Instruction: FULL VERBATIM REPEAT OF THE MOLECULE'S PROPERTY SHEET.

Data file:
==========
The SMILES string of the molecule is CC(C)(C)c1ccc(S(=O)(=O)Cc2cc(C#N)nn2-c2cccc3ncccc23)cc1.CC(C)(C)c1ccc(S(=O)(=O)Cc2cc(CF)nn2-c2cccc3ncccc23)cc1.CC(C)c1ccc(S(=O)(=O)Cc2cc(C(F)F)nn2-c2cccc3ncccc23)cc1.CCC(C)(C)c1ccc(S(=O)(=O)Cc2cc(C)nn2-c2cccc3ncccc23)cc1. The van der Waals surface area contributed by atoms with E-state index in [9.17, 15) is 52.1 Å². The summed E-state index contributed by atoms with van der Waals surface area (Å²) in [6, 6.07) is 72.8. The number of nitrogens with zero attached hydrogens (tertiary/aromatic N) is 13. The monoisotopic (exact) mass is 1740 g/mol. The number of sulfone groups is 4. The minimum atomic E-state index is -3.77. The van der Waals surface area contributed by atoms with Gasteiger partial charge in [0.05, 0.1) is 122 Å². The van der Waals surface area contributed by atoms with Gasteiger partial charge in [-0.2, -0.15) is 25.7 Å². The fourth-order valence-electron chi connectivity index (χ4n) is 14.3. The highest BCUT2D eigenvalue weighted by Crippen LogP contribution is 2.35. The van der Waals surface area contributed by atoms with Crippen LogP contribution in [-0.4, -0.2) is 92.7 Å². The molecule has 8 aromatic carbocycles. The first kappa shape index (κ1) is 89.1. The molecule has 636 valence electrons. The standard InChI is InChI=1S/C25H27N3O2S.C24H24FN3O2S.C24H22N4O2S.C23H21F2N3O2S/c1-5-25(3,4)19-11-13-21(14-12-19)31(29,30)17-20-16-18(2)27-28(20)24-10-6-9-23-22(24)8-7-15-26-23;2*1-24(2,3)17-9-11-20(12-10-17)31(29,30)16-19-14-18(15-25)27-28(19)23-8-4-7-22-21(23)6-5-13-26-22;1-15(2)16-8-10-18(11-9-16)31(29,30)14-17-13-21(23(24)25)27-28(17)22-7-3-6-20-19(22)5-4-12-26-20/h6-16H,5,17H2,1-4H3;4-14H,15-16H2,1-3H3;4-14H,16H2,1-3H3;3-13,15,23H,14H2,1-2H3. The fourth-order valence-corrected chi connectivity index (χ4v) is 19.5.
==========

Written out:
The SMILES string of the molecule is CC(C)(C)c1ccc(S(=O)(=O)Cc2cc(C#N)nn2-c2cccc3ncccc23)cc1.CC(C)(C)c1ccc(S(=O)(=O)Cc2cc(CF)nn2-c2cccc3ncccc23)cc1.CC(C)c1ccc(S(=O)(=O)Cc2cc(C(F)F)nn2-c2cccc3ncccc23)cc1.CCC(C)(C)c1ccc(S(=O)(=O)Cc2cc(C)nn2-c2cccc3ncccc23)cc1. The van der Waals surface area contributed by atoms with E-state index in [9.17, 15) is 52.1 Å². The summed E-state index contributed by atoms with van der Waals surface area (Å²) in [6, 6.07) is 72.8. The number of nitrogens with zero attached hydrogens (tertiary/aromatic N) is 13. The monoisotopic (exact) mass is 1740 g/mol. The number of sulfone groups is 4. The minimum atomic E-state index is -3.77. The van der Waals surface area contributed by atoms with Gasteiger partial charge in [0.05, 0.1) is 122 Å². The van der Waals surface area contributed by atoms with Gasteiger partial charge in [-0.2, -0.15) is 25.7 Å². The fourth-order valence-electron chi connectivity index (χ4n) is 14.3. The highest BCUT2D eigenvalue weighted by Crippen LogP contribution is 2.35. The van der Waals surface area contributed by atoms with Crippen LogP contribution in [-0.4, -0.2) is 92.7 Å². The molecule has 8 aromatic carbocycles. The first kappa shape index (κ1) is 89.1. The molecule has 636 valence electrons. The standard InChI is InChI=1S/C25H27N3O2S.C24H24FN3O2S.C24H22N4O2S.C23H21F2N3O2S/c1-5-25(3,4)19-11-13-21(14-12-19)31(29,30)17-20-16-18(2)27-28(20)24-10-6-9-23-22(24)8-7-15-26-23;2*1-24(2,3)17-9-11-20(12-10-17)31(29,30)16-19-14-18(15-25)27-28(19)23-8-4-7-22-21(23)6-5-13-26-22;1-15(2)16-8-10-18(11-9-16)31(29,30)14-17-13-21(23(24)25)27-28(17)22-7-3-6-20-19(22)5-4-12-26-20/h6-16H,5,17H2,1-4H3;4-14H,15-16H2,1-3H3;4-14H,16H2,1-3H3;3-13,15,23H,14H2,1-2H3. The fourth-order valence-corrected chi connectivity index (χ4v) is 19.5.